“Thinking about back-to-school now can help parents keep kids on track for a healthy summer and start to school,” says Dr. Sandra Hassink, MD, FAAP, President of the American Academy of Pediatrics.
With that in mind, Hassink recommends taking the following steps.
Ease into the School Schedule
Ease the back-to-school transition by keeping bedtime and meals scheduled during the summer and adjusting timing as school approaches. If your child has been going to bed later than usual, begin adjusting his or her bedtime earlier toward the end of summer. Depending on age, children and teens need between 8.5 to 9.5 hours of sleep nightly.
For young children, arranging to see their new classroom and meet their new teacher before school starts can calm first day jitters. Go over the school schedule with your child, including how she will get to school and what the plans are for after school time.
Schedule a Pediatric Visit
The back-to-school season is a good time for scheduling a pediatric exam. Create a list of items you want to discuss with your child’s pediatrician. This list should include ensuring your child is up-to-date on vaccinations, a crucial part of preventive care.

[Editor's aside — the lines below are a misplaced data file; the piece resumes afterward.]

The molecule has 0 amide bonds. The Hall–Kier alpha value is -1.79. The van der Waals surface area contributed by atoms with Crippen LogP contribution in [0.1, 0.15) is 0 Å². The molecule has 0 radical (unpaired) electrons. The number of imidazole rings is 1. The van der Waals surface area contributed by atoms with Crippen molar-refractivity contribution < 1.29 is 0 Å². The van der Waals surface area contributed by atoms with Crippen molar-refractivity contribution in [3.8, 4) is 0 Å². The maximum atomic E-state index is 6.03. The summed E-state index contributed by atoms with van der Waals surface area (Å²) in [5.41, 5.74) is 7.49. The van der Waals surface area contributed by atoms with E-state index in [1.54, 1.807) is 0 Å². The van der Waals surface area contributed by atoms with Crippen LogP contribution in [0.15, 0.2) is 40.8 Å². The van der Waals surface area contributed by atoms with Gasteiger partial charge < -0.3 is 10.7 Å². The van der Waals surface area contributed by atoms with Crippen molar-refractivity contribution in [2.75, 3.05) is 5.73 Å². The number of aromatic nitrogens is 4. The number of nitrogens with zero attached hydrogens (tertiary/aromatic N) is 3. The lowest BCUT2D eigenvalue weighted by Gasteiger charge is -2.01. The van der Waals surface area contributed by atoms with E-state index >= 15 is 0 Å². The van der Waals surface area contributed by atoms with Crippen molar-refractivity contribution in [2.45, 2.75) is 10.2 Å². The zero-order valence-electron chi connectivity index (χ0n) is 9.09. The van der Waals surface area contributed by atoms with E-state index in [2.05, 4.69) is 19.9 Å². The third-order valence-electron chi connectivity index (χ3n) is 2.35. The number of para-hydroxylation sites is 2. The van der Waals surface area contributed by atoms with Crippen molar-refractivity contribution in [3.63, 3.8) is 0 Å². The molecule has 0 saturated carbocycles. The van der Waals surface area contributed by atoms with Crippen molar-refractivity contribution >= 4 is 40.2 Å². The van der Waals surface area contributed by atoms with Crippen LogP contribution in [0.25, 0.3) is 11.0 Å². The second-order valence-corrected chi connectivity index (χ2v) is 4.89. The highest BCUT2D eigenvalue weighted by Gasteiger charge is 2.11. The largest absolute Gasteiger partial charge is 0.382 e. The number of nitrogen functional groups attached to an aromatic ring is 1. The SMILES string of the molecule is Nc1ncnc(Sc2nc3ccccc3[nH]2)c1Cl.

It’s a good idea to build a medical home with a pediatrician by sticking with one doctor or medical practice throughout childhood and adolescence. The doctor will be better informed of your child’s medical history and aware of any emerging problems.
Beyond medical testing, pediatricians are well-equipped to counsel patients and parents on emotional and social issues, as well as issues that often crop up during adolescence, such as smoking, drugs, drinking, sexual activity and depression.
“Parents can ask a pediatrician about anything related to the care of their child or teen, medical or not,” says Dr Hassink. “The visit can be a good way to bring up these issues.”
Sports can foster confidence, cooperation and healthy habits, and the start of the school year brings many opportunities to join various programs.
Hydration, nutrition and proper conditioning are important for any sport, especially those with intense training in warm weather. Schedule a sports physical with your pediatrician to discuss your child’s overall health and how to prevent injuries.
If your child will be walking to school, travel the route with him to assess its safety. Find out about traffic patterns and crossing guards. Teach your child safety rules like looking both ways. If possible, have your child commute with an older sibling or neighbor. If your child will be riding a bike or skateboard, be sure he wears a helmet. Review basic rules for safer riding. Bus riders should also be mindful of safety rules, like remaining in one’s seat and listening to the driver.
More back-to-school tips can be found at www.healthychildren.org.
As a parent, you can take steps to help ensure your children are prepared for a happy, healthy school year.